A long column of U.S. military vehicles rolled out of the new American base here and headed into the Afghan desert Saturday, its destination a secret.
Seen from a U.S. Marine outpost high on a sand dune outside the base, the column, which included light armor, stretched about a mile and a half. It left a plume of dust as it drove across the powdery sands.
U.S. officials would not say where the vehicles were going or state their purpose. "But I don’t think anything here is an exercise," said Capt. Stewart Upton, a spokesman for Task Force 58, which combines the 15th and 26th Marine Expeditionary Units with air and naval support for Operation Swift Freedom. He said he could provide no other information.
Meanwhile, Afghan tribal warriors claimed to be making a major assault on Taliban forces defending Kandahar’s airport Saturday night as thousands more fighters from another anti-Taliban faction headed toward the city from the north.
South of Kandahar, U.S. jets pounded Taliban positions around the airport incessantly, refugees from the embattled militia’s last stronghold said. Some told of increasingly desperate Taliban soldiers moving from house to house, trying to hide among civilians from the fury of American airstrikes.
"People think it’s just like doomsday. They’re in a terrible situation," said one refugee, Mohebullah, who arrived in the Pakistani border town of Chaman on Saturday.
Reporting on fighting around Kandahar, sources from several southern Pashtun tribes said fighters loyal to former Kandahar governor Gul Agha launched an assault in the airport area Saturday night.
Mohammed Anwar, a tribal ally of Agha, said in Pakistan that front-line commanders told him by radio they had advanced within two miles of the airport, but paused because U.S. advisers said they wanted to bomb Taliban defenses before the final attack.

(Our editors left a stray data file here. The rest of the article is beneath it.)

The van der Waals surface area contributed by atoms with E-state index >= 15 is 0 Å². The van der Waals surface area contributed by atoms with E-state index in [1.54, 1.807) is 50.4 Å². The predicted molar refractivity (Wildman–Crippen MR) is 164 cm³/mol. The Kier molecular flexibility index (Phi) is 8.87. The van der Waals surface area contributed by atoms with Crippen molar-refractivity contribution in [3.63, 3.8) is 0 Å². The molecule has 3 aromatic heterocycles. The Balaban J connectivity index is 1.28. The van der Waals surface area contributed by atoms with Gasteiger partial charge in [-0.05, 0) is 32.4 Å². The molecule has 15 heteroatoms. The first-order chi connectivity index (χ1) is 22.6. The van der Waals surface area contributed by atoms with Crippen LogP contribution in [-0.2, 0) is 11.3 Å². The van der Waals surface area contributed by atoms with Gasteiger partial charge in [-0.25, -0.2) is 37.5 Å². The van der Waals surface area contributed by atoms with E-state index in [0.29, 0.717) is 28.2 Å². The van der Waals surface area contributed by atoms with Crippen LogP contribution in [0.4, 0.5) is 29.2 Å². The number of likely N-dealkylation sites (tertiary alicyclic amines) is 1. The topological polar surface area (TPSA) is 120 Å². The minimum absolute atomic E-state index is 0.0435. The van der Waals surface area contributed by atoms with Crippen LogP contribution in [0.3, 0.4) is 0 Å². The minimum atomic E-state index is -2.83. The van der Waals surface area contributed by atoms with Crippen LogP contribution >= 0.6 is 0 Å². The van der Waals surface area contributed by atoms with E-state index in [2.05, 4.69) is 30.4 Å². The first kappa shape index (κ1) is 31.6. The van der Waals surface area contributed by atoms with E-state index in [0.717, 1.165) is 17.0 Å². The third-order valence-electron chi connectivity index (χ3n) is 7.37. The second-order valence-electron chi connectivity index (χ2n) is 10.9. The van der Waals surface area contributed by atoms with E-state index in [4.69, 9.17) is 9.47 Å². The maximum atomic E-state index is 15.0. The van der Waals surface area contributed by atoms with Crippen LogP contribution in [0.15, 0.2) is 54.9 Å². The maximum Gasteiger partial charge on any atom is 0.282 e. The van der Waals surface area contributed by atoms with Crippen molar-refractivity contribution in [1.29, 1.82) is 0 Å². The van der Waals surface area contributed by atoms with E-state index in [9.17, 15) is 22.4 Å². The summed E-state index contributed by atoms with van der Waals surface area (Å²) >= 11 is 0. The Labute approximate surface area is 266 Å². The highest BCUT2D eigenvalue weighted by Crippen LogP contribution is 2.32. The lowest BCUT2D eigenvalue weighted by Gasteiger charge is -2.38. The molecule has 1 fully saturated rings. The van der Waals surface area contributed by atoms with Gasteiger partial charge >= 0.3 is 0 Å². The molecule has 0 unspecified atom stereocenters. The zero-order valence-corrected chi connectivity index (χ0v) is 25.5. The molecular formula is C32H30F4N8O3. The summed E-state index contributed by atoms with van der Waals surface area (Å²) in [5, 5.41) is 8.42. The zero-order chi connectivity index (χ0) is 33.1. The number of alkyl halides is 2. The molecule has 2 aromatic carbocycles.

"We are waiting for the air attacks to subside," Anwar said. "After that, we’ll move."
To the north of the city, thousands of fighters loyal to another Pashtun leader, Hamid Karzai, had moved to within 30 miles of Kandahar, said Karzai’s brother, Ahmed Karzai.
Ahmed Karzai said his brother’s fighters were meeting no resistance as they moved toward Kandahar, where the Taliban originated in the early 1990s.
Reports of attacks near Kandahar could not be independently verified because the Taliban have refused to allow Western reporters into their territory. Travelers reaching both Kabul and Pakistan reported fighting around the city and heavy U.S. air attacks.
"In the last 24 hours, five minutes haven’t gone by without us hearing bombing and the roaring of planes," Kandahar resident Khalil Ahmed said in Chaman.
"There are a lot of Taliban in the street, but now they are mixed with the civilians," said Gul Mohammed, a taxi driver who arrived in Kabul Saturday. "As soon as the jets come, the Taliban go into the streets with the civilians and they mix with the people."
Back at the American Marine outpost, a military official said Saturday there had been no movement of U.S. Marines toward Kandahar yet. So far, light armor has been used for patrols, a defensive tactic to keep the base secure.
Out on a sand dune outpost held by Charlie Company of the 15th expeditionary unit about 1 1/2miles from the base, 1st Sgt. Phil Fascetti, 38, of Spokane, said he is aware Taliban forces could be near.
He said a major assault would never get close to the base, but his troops are particularly on guard for night assaults by small units that might try to slip through to aircraft on the ground or into the base.
"They kind of have the home-field advantage," Fascetti said.
But he added that the Marines have the training, weapons and technology, such as night vision goggles and laser scopes, to stop infiltration attempts.
Copyright ©2001 Associated Press. All rights reserved. This material may not be published, broadcast, rewritten, or redistributed.